Listen: Chantel McGregor - Freefalling (live at the Morecombe Dome, Feb 2010)
Joanne Shaw Taylor
7. Joanne Shaw Taylor
Style: Blues rock
Influenced by: Albert Collins, Stevie Ray Vaughan
Gear: Fender Telecaster with neck position humbucker
Find out more: www.pigs-ear.biz/jst
British blues artist Joanne Shaw Taylor serves up her blues with a generous side order of soul. Which is probably why she travelled all the way to Memphis, Tennessee to record her 2009 debut album White Sugar.
The album was produced by Jim Gaines, a man with a monster resume that includes Joanne’s heroes Albert Collins and Stevie Ray Vaughan, as well as such other legends as Luther Allison, Journey and, er, Huey Lewis and The News.
White Sugar is a great album. The album’s title song and the SRV-influenced Blackest Day are standouts but seriously, there are no lumps in this gravy.
Joanne will embark on a UK tour in November 2010.
Listen: Joanne Shaw Taylor - Bones (live, Callahan's in Auburn Hills' MI)
8. Imelda May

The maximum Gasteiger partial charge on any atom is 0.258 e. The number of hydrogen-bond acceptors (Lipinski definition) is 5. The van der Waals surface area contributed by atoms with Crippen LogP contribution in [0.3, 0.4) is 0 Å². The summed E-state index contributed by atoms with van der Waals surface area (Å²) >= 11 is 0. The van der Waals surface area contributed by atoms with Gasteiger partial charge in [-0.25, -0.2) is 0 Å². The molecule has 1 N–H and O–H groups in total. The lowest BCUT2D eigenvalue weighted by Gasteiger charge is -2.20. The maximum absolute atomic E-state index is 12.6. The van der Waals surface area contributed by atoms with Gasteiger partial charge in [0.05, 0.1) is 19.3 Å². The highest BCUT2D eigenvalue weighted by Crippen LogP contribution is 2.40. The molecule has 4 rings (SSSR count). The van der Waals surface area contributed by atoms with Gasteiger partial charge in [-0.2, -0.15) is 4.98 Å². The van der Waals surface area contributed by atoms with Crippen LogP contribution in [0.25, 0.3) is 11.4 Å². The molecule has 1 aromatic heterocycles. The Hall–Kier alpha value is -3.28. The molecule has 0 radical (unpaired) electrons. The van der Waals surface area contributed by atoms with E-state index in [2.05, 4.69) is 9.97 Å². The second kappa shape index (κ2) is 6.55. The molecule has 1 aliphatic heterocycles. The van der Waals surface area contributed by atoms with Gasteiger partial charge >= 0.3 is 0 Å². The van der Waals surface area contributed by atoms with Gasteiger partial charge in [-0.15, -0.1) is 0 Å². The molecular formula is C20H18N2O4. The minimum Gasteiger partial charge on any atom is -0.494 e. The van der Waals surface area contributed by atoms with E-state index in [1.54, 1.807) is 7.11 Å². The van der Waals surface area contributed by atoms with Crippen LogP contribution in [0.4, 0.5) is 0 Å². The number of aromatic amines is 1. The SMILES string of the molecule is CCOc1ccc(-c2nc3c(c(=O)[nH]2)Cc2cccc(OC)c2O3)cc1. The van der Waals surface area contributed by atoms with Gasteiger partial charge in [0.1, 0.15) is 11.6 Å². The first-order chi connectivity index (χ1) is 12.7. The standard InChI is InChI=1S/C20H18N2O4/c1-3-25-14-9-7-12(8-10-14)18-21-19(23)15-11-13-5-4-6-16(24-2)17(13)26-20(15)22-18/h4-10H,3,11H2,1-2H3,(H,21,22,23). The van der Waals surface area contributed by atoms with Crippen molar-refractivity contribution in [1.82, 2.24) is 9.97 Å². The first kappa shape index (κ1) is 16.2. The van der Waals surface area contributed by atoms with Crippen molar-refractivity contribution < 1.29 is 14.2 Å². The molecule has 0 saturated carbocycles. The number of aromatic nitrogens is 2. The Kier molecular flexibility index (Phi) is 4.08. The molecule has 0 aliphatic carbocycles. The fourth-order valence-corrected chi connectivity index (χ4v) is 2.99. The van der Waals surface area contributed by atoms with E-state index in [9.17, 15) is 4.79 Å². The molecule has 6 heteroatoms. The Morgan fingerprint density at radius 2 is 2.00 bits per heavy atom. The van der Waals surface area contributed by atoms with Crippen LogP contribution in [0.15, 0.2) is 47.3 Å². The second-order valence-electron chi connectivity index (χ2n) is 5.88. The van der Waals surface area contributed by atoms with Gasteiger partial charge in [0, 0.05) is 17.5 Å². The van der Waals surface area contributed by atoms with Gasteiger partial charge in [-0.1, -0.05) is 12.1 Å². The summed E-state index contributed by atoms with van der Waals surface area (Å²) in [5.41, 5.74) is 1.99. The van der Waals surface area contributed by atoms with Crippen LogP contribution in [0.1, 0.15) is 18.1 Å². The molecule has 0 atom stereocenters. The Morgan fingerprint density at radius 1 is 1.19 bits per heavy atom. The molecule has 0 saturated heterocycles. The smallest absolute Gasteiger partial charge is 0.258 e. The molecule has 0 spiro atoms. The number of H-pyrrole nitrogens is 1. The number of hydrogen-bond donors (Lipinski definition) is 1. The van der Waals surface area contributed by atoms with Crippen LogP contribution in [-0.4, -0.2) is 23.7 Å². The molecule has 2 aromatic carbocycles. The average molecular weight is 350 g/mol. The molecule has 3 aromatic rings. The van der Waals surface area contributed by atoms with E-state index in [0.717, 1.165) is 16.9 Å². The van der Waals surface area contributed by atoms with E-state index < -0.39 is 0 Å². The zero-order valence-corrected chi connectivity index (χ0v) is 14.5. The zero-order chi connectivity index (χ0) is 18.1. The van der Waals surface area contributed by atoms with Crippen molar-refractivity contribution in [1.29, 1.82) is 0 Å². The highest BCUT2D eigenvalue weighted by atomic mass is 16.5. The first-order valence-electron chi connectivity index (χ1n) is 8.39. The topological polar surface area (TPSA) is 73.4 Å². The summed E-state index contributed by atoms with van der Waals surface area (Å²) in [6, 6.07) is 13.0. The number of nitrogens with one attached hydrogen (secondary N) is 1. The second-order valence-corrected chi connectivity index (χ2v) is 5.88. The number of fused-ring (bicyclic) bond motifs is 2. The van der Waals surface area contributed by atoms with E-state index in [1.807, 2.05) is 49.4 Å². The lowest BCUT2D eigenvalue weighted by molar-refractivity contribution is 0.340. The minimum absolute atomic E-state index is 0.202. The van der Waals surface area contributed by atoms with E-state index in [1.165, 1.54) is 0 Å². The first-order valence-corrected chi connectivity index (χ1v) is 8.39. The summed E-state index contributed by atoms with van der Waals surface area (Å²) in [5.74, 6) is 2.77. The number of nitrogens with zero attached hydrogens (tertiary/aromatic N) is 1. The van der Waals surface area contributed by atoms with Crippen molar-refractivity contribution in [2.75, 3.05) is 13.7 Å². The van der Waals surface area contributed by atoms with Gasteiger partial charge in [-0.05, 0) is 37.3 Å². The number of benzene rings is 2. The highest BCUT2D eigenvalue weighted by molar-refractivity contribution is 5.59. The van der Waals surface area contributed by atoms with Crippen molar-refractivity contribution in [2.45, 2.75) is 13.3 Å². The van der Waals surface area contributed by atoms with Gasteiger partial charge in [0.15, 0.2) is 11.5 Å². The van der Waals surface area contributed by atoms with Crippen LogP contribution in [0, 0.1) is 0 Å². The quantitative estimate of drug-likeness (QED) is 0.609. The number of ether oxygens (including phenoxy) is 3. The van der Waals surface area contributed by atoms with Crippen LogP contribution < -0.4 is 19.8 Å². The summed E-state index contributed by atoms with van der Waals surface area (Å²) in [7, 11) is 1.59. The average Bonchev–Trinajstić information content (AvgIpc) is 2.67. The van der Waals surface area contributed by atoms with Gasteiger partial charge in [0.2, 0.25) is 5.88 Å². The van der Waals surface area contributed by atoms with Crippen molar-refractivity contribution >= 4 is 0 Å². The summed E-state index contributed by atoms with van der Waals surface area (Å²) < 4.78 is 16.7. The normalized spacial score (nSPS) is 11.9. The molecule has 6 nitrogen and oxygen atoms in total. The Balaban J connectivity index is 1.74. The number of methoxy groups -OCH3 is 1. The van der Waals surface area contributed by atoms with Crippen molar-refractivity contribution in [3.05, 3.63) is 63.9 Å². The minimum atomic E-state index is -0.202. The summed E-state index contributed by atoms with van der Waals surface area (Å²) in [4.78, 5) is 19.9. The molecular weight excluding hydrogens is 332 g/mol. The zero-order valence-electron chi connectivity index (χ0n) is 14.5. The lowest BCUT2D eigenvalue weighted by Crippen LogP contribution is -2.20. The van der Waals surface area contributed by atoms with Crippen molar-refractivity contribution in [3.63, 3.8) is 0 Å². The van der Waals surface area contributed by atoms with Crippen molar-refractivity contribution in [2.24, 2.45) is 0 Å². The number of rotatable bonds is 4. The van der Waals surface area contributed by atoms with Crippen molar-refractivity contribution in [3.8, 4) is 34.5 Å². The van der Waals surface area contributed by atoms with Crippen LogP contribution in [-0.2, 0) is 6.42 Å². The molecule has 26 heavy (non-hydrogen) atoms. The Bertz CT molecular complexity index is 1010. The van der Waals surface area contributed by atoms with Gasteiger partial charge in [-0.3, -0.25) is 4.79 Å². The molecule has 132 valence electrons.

Style: Blues, rockabilly and jazz
Influenced by: Billie Holiday
Gear: Killer vocal chords!
Find out more: www.imeldamay.co.uk
While Irish singer Imelda May has become the darling of the rockabilly scene, she has been a fan and performer of the blues since she was a schoolgirl.
“I heard Billie Holiday songs and went mad for that kind of stuff,” she told this writer in 2009. “Then I delved into the blues more. I got brought down to a blues club and was asked to sing onstage and I came back every week for ages after that. I would get up and sing blues. I suppose it was strange to see a 16-year old girl sing the blues in a nightclub at two in the morning!”
Imelda’s 2009 album Love Tattoo is absolutely essential. Her new album Mayhem will be released on October 4 2010. We can’t wait!
Listen: Imelda May - Smotherin’ Me (live in Southpaw, Brooklyn, New York)